I am a Crossover Quilter

I have to be truthful here. I have never been much of a quilter, although I come by the art honestly. My great-grandmother created intricate handstitched quilts that are family heirlooms to this day, and my grandmother was just as much of an artist with her machine-stitched quilts. However, I have always been more of a fashion sewist, although I have started (but not completed) my fair share of quilting projects. In particular, I fell in love with Hawaiian appliquee quilts on my honeymoon and spent a good chunk of my vacation at fabric stores in search of tropical quilting fabrics.

The new issue of Quilting Arts in Stitches
Volume 6 has a plethora of inspiration
for sewists.

But since I have started working at Stitch, I have had a fortunate exposure to quilting. Basically, I work in quilting central. First, the Quilting Arts Magazine editor, Vivika DeNegre, sits not ten paces from my office and she is always showcasing some gorgeous project or another in her office. And the technical editor for Stitch, Mary Walter, is a talented quilting artist and distinguished quilting judge and teacher. I have plans to attend her Tuesday night local quilting class, to work on a couple of abandoned quilting projects (one inherited from my mother's pile of unfinished projects via my grandmother!) and an Amish quilt wedding gift in the pipeline. In short, I am surrounded and have surrendered to the craft!

The fact is that there are many aspects of quilting that have always appealed to me. Being inclined toward couture hand sewing, I love the idea of hand-quilting. It's something that can be done in pieces and is easily portable and social. So much of my sewing locks me away in a room. With a quilting project, I can hang with the hubby in front of the TV and still make progress on a project.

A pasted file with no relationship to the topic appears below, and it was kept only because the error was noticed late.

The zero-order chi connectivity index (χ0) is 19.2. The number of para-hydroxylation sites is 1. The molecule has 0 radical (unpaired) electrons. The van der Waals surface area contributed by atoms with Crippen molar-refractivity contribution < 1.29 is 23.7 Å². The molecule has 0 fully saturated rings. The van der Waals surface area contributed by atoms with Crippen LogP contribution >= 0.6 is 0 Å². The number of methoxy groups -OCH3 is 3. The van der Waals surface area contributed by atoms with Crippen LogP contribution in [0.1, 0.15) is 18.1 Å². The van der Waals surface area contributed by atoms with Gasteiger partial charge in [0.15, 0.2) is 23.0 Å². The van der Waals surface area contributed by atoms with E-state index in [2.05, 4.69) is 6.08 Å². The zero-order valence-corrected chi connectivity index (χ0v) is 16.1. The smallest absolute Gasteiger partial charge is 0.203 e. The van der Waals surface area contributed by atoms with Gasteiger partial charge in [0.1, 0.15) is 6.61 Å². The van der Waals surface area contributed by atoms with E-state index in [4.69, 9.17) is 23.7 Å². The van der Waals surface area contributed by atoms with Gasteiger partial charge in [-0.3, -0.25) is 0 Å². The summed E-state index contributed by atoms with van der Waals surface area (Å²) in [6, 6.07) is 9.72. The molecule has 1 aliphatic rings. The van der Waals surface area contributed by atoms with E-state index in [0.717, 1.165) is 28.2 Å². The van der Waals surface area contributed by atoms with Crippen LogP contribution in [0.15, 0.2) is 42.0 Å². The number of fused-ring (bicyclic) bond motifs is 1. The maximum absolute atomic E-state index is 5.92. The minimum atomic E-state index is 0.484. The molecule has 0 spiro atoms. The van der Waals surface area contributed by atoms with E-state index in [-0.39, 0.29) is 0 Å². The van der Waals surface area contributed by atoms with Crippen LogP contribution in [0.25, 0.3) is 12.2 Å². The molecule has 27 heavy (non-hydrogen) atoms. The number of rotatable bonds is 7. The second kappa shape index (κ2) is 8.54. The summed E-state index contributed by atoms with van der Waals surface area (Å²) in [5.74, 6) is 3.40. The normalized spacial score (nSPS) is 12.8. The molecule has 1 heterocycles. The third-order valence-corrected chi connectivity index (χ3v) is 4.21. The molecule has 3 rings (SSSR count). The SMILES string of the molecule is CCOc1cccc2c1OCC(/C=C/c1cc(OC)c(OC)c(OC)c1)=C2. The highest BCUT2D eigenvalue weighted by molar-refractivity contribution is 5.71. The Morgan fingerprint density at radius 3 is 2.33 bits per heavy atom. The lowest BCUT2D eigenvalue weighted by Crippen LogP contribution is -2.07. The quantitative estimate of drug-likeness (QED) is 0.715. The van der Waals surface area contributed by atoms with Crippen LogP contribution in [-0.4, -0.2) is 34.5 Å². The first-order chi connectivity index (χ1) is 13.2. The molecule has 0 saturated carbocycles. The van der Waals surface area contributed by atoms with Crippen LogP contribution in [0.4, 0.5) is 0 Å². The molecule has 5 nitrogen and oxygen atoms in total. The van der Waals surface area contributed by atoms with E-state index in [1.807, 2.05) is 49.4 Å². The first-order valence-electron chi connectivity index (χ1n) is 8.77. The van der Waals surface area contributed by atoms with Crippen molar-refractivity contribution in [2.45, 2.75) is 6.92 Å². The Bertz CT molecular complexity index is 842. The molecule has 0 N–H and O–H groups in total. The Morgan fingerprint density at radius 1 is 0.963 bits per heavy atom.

Not only that, but the quilters are at the forefront of so many advances in the industry. They have the best tools, techniques and are doing wondrous things with textiles, both in terms of surface design and new fabrics. In the past few years, the beauty of quilting fabrics has been nothing short of mind-blowing and they just keep getting better. I have used many a quilting fabric for a garment project. And of course, Stitch magazine is home to many crossover quilting projects.

So I am really excited to let you know that the latest issue of Quilting Arts in Stitches, Volume 6, is now available. Not only is the multimedia e-mag stuffed with digital advantages like colorful slideshows, pan-and-zoom photographs, informative video and detailed illustrations, but it also is just plain mouthwatering. You'll find plenty of  inspiration, including the history and future of redwork embroidery, making giant 3-D leaves with Wabi-Sabi stitching, and tips on free-motion quilting.

Do you have a crossover craft that you dabble in? Talk about it on the Sew Daily blog.

Happy stitching!

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About Amber

Amber Eden is the editor of Stitch and SewDaily.com. She LOVES sewing and editing Stitch and SewDaily.com. She also loves dance, yoga, iced decaf triple espressos, and her two golden retrievers. She divides her time between Boston and New York.

2 thoughts on “I am a Crossover Quilter

  1. I do not know if this is what you mean by crossover but i now quilt almost exclusively whereas i knitted for over30 years before i did my first quilt and i started knitting when i was 33 or so.